Open system-config-netboot and choose Configure->Network Installation, then click Add to create a new installation source by setting the following fields:

Operating System Identifier – this is a unique name, in my case I just used CentOS32

Select Protocol for Installation – in this instance we’re using HTTP

Server IP Address – this is the IP of the HTTP server, in my instance 10.0.5.104

Location – this is the relative path to the installation directory ‘/centos’

After configured these setting click OK and close the ‘Configure Network Installations’ window.   At this stage we have the network installation configured we just need to get our server to use it.  To do this click ‘New’  and enter the following fields:

Hostname or IP Address – this is the ip or hostname of the machine to be installed (in my instance 10.0.5.105)

Operating System – if all went well with the network installation setup this should drop down to CentOS32

Make sure everything else on this windows is unchecked or not selected.  We’ll do our serial settings and kickstart settings by hand (it appears there’s a bug that has the kickstart page looping because it inserts an additional ‘/’ character).  You can now click OK and close the application.

Our final step is to adjust the network boot environment to use our kickstart file and use the serial console (as we’ve no VGA card).  To that end we edit the file /tftpboot/linux-install/pxelinux.cfg/<hex-code>.  The hex-code filename comes from pxelinux and can be found using the command:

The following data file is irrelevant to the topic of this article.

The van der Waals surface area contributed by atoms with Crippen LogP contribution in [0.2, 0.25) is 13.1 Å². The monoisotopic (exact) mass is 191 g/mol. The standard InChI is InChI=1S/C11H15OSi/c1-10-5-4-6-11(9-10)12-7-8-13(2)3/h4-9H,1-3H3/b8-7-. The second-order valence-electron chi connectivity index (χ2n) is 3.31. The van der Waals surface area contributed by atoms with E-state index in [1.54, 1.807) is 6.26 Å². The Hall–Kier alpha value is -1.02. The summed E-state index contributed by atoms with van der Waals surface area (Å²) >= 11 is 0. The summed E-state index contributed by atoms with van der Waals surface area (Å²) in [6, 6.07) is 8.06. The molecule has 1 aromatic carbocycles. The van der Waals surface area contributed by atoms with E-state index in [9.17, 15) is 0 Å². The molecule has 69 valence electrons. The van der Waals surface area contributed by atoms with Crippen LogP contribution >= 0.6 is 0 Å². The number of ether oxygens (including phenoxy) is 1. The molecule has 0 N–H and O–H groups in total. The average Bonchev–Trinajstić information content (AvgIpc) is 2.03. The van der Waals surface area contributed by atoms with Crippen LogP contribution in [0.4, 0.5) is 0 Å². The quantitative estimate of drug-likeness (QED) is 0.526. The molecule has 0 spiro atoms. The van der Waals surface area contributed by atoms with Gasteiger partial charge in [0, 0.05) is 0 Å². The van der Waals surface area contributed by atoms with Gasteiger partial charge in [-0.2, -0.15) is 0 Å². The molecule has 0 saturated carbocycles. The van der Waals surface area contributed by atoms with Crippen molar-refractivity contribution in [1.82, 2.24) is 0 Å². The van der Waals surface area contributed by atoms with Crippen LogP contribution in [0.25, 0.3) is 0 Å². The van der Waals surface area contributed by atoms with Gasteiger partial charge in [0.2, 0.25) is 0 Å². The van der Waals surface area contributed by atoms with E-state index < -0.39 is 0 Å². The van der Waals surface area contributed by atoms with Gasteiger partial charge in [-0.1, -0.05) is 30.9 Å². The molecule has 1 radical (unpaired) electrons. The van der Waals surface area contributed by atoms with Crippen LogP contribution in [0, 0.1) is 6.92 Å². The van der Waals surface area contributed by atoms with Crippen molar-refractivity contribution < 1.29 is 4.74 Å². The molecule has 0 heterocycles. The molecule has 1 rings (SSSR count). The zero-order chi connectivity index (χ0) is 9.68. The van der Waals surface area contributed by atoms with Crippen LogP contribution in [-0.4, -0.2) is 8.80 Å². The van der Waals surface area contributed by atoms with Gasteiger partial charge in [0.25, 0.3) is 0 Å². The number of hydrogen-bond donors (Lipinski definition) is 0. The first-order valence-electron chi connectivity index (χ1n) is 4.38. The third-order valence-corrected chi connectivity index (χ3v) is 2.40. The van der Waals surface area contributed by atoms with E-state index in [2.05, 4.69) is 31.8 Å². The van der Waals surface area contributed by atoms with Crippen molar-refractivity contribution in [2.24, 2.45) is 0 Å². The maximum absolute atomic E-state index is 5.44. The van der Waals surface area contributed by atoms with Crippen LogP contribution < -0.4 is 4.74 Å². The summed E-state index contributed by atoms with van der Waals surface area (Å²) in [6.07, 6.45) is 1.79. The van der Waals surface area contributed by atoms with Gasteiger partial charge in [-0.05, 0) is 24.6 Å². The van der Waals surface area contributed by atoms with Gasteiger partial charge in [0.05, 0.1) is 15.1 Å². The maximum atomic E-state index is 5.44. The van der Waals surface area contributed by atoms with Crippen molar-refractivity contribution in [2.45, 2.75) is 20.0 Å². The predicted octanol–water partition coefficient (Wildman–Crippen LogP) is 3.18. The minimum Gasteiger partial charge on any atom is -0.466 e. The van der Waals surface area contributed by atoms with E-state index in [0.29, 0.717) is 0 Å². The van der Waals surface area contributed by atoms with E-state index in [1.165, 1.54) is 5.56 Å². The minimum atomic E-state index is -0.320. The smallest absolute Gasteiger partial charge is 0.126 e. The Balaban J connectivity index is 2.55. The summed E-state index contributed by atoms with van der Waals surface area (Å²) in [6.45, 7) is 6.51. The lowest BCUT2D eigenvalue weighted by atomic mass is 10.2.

#gethostip 10.0.5.105

In my environment that’s the IP of the address of the machine to be installed.  This file lists the pxelinux boot environment for that host – we need to append ks=http://<webserver>/kickstart/ks.cfg for our machine to be installed using our kickstart and also console=ttyS0 so our machine will redirect output to the serial console.  So my /tftpboot/linux-install/0A000569 file looks like (disregard the line break after the kickstart setting):

default CentOS32
label CentOS32
kernel CentOS32/vmlinuz
append initrd=CentOS32/initrd.img  ramdisk_size=8419 console=ttyS0 method=http://10.0.5.104/custom
ip=dhcp ks=http://10.0.5.104/kickstart/ks.cfg

3. Boot and Install Server

The Sun servers came with a RJ45 to Serial adapter, I connected this to a network cable and into the back of the new Sun x2270.  I stuck the other end in a USB serial adapter and then into another CentOS box.  This allowed me to use minicom to connect to the serial port (port settings are device=/dev/ttyUSB0 with 9600,8N1 and no flow control).  Next I hit the power switch and booted the new server – my servers were initially set to boot from the hard disk so I had to enter the BIOS (using Ctrl+E) and then set the boot device priority so that the network card was before the hard disk).  After setting this I rebooted and watched the installation progress nicely using the netboot server, HTTP source and kickstart file.  By the way I originally didn’t set console=ttyS0, so when anaconda kicks in it disappears from screen – this was key to these particular Sun boxes.